Why foot soaks (foot baths) are good for you?

by | Feb 22, 2024 | Featured, Featured Articles, Headline, How-To's, Traditional Chinese Medicine Concepts, Videos | 0 comments

Don’t know where to start?

Don’t know why you should start?

Here are some answers to get you started from:

  • WHY you should do hot foot soaks
  • WHAT equipment you’ll need
  • HOW to do a foot soak
  • The BENEFITs of hot foot soaks
  • TIPs and TRICKs of hot foot soaks

This post started from an extended question around another post on “What does it mean to have cold hands and feet? How to replenish qi and yang“: 

Well, foot soaks or foot baths are one of my such lifestyle techniques that I use to improve my overall circulation in the body!  This is used in combination with a series of other techniques that are common in Traditional Chinese Medicine!  Keep reading to explore more!

Why are hot foot soaks so good for you?

From a Traditional Chinese Medicine perspective, doing regular foot soaks will:

 

  • Stimulate the flow in the body, allowing your Qi and blood to circulate better.  From a science perspective, heat expands things, so exposure to a heated environment will allow the skin, the nerves, the blood vessels, the lymph nodes, and the muscles to soften, loosen and expand somewhat, which will allow the blood and other liquids to flow more easily through the body.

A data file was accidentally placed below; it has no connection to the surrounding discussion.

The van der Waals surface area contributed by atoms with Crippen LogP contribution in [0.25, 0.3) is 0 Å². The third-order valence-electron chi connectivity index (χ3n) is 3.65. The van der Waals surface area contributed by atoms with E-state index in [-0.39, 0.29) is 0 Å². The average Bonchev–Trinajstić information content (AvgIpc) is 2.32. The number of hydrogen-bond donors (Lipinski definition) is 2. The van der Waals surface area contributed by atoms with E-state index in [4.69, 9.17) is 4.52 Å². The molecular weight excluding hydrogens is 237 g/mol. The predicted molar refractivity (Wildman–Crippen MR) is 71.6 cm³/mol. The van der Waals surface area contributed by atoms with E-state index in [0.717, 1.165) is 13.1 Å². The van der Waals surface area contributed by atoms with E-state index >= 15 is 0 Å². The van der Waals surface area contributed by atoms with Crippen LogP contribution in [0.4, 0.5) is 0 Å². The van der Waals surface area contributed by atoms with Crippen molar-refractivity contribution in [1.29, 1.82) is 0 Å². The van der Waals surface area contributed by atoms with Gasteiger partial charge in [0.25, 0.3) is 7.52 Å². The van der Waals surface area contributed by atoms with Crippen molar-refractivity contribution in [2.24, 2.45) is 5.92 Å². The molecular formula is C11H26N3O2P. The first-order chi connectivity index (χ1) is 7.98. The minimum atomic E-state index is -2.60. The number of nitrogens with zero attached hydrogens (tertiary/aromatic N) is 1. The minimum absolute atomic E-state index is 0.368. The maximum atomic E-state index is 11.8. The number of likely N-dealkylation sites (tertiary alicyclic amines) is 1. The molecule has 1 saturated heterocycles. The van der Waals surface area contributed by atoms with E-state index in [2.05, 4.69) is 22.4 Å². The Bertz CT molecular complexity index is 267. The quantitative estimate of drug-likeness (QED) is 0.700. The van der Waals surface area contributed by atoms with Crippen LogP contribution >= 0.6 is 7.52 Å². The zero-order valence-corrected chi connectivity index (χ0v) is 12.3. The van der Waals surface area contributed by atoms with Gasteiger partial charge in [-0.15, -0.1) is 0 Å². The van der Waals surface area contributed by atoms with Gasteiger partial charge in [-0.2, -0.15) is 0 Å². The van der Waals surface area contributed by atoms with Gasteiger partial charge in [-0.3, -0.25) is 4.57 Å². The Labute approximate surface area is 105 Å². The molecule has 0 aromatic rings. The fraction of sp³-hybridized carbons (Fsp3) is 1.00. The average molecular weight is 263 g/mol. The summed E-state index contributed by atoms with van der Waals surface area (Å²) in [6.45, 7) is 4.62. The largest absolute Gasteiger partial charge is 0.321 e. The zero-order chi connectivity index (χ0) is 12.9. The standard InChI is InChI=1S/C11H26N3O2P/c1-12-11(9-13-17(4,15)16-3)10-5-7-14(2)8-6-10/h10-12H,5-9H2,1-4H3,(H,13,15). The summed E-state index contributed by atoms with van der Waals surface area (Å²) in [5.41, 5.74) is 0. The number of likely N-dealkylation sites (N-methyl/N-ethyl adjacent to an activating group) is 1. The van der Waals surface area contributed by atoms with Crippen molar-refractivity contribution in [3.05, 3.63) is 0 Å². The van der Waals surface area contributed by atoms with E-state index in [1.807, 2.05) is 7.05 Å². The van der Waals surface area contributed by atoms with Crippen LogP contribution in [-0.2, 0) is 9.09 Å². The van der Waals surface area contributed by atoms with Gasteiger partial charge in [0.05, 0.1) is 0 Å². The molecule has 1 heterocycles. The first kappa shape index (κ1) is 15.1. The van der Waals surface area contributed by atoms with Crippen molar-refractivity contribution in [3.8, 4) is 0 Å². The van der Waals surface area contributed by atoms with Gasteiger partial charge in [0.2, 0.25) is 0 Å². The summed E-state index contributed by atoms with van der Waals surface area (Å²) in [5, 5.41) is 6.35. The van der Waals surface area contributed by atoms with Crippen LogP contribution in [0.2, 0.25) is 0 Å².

• Reduce blood pressure.  According to multiple studies conducted (see additional sources below), even one 20 minutes foot soak in hot water will reduce blood pressure levels within the body.  Imagine the on-going benefits of this if you can do this repeatedly!
  • Detoxify your body through the opening of your pores and sweating it out (literally!).  As the hot water warms up your feet, it will begin to circulate warmer blood around your body to the point where you will feel warmth in your chest first and then eventually your forehead.  You will notice yourself sweating, which is a good thing!  This helps drive out toxins and clear our lymph nodes.
  • Deliver more nutrients and oxygen to parts of the body that are often colder, such as hands, feet, and neck.  Your body and organs need nutrients and oxygen in order to function, so enabling these to get there faster will allow your organs to function optimally.  This includes delivering more oxygen to key organs such as the heart and brain, which will also allow you to think more clearly.

 

  • Help calm the mind.  This is in connection with how hot foot soaks allow for more blood to pass through the brain over the same period of time, which means an increased flow of oxygen.  When paired with a steady, regular breath in and breath out (almost meditatively), this will help create clarity and calm in the brain and mind.  Often, doing a foot soak is a great moment to allow for some down time if you can do it in a private or quiet space.  I recommend being intentional about this to allow time from our busy lives to benefit both the mind and body simultaneously. 💗💗💗

How to do a foot soak